August was a mont for the fabulous Victorian Sensation Book Club. This is always a highlight of the buddy reads as we enjoy some of the classics together. This month, the ‘unfinished’ novel of choice came from the pen of Charles Dickens – ‘The Mystery of Edwin Drood’.
This is quite a strange novel to read, as at the back of your mind all the time is the fact that Dickens never finished it. However, this story has all the elements of a Dickens tale – creatively named characters, excellent atmospheric setting and beautiful writing. However, for me, this was an interesting but slightly difficult novel to read. For quite a long time, and possibly until the end, it is not entirely clear where the story is going. It was obviously supposed to be a longer book. Yet, there was a great sense of mystery surronding many of the characters. Mr Jasper, choir master, was brilliantly complex and, even with what Dickens left us, we still do not really know if he is good, bad or completely misunderstood.
You can really feel that this is a sensation novel. You can recognise that there was a mentor and student relationship between Wilkie Collins and Dickens. However, I really wish that this had been completed because, for me, it is a confused book that doesn’t quite find its way.
Although, I am now going to read and research all the ideas that different scholars and literary critics have about how this may have endedm and see if it connects with any of my own ideas.
So, I have decided to start sharing my Thursday thoughts. It is a little random idea I had to share some of my other bookish thoughts.
My first set of thoughts are about the classics. There is, of course, a whole genre of classic literature, which covers so many other genres. Some you may have read and loved; some you may have read and hated (or DNF), and some you may have read because you had to. Or, maybe you have not read any of them, and that is fine too. I am not writing this because I want to preach about the classics or because I want to judge anyone’s reading preferences. I am writing this because I just want to share my own thoughts (and fears) of the classics.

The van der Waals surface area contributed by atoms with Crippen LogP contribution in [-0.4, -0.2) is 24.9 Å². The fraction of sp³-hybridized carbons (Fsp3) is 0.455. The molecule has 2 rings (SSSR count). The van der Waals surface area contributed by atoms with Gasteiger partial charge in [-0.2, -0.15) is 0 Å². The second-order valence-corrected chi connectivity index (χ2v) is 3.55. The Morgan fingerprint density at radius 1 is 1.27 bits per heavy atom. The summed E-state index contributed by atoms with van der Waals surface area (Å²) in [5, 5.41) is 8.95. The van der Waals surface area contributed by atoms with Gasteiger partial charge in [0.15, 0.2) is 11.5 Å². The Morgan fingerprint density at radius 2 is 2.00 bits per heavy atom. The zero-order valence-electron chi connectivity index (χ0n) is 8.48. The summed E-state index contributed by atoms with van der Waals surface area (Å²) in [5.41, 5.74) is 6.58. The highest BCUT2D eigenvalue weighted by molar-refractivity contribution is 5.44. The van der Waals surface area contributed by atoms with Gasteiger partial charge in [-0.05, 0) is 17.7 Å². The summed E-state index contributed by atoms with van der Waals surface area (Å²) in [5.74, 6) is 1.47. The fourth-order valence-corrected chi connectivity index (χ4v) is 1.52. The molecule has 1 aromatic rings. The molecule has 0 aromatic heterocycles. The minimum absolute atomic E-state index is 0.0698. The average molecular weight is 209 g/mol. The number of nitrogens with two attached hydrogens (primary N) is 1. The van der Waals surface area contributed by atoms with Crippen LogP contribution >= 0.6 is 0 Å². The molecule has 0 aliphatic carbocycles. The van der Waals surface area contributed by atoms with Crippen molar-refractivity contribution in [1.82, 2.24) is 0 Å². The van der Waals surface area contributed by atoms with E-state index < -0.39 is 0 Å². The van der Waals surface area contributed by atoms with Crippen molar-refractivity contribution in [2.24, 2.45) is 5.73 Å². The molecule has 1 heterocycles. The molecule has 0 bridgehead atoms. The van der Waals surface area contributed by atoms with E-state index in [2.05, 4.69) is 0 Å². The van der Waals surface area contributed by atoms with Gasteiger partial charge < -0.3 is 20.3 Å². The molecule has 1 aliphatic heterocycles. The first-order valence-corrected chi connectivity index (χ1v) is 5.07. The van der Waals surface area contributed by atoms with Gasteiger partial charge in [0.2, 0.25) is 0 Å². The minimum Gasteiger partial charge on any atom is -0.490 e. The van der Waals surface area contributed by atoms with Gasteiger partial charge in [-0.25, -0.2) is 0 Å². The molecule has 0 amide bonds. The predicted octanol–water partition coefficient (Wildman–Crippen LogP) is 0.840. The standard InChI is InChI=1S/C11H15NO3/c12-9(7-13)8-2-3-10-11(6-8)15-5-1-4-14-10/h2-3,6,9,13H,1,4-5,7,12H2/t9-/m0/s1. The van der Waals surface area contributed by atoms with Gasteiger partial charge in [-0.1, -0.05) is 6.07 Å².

I love classics adpated for TV. However, I have not always read them and, let’s be honest, that absolutely okay. Yet, the reason for this has occasionally been the fear of the classics. But, thanks to the great bookstagram community, I have started tackling all sorts of classics with the support of amazing buddy reads (which have also been a great lockdown highlight): non-judgemental spaces to read and discuss books with other brilliant bookworms.
This has led me to read books that I never thought I would have the nerve to tackle due to the classic fear. Vanity Fair, a book I always considered a brick, has been read and enjoyed. Great Expectations has become a favourite of mine. And, currently, Les Miserables (a real brick) is being read and I absolutely adore it. Hugo’s writing is just beautiful.
So, I guess, what my rambling is trying to say is that maybe you can pick up that classic, you may enjoy it. And, if you don’t it does not matter at all. After all, if we all liked the same thing, the world would be a dull place.
I would like to thank my lovely bookstagram friend Mrs D for encouraging me to have a ‘Great Expectations Buddy Read’. This is a book that I remember having a go at about 10 years ago, but I didn’t get very far. I think Dickens has always seemed daunting, so I needed a bit of a push to give it a go.
‘Great Expectations’ is a story that I am sure so many of us think we know. It is certainly a tale I thought I knew from various film and television adaptations. However, there is so much more to the book that I think you would ever be able to transfer to the screen. It also struck me that this always seems to follow set ideas when it is adapted. Pip always seems to be played as an innocent, Miss Havisham as so old and odd, and Estella as simply cold-hearted. That is, of course, part of their characters but not the be all and end all. Dickens has such a creative way of crafting his characters that they are never so simple.
The story of Pip and his coming of age is a great adventure but also highlights some real flaws in human nature. Especially some of the expectations we and society place place on ourselves and, sometime, there expectations are also our undoing. However, there is also the ease with which some people are manipulated or moulded into a certain way of being and thinking about themselves or others.
Dickens’ writing style brings every single moment of this story to life. You really feel you are on the marshes and in London – and especially when you are in the walls of ‘Satis House’, that famous home of Miss Havisham. The settings are as much part of the story as the characters and the action.
Reading this has certainly given me the bug to read more Dickens. Although, I cannot deny that I am still a little intimidated by some of his larger books.
Do you have a favourite Dickens novel?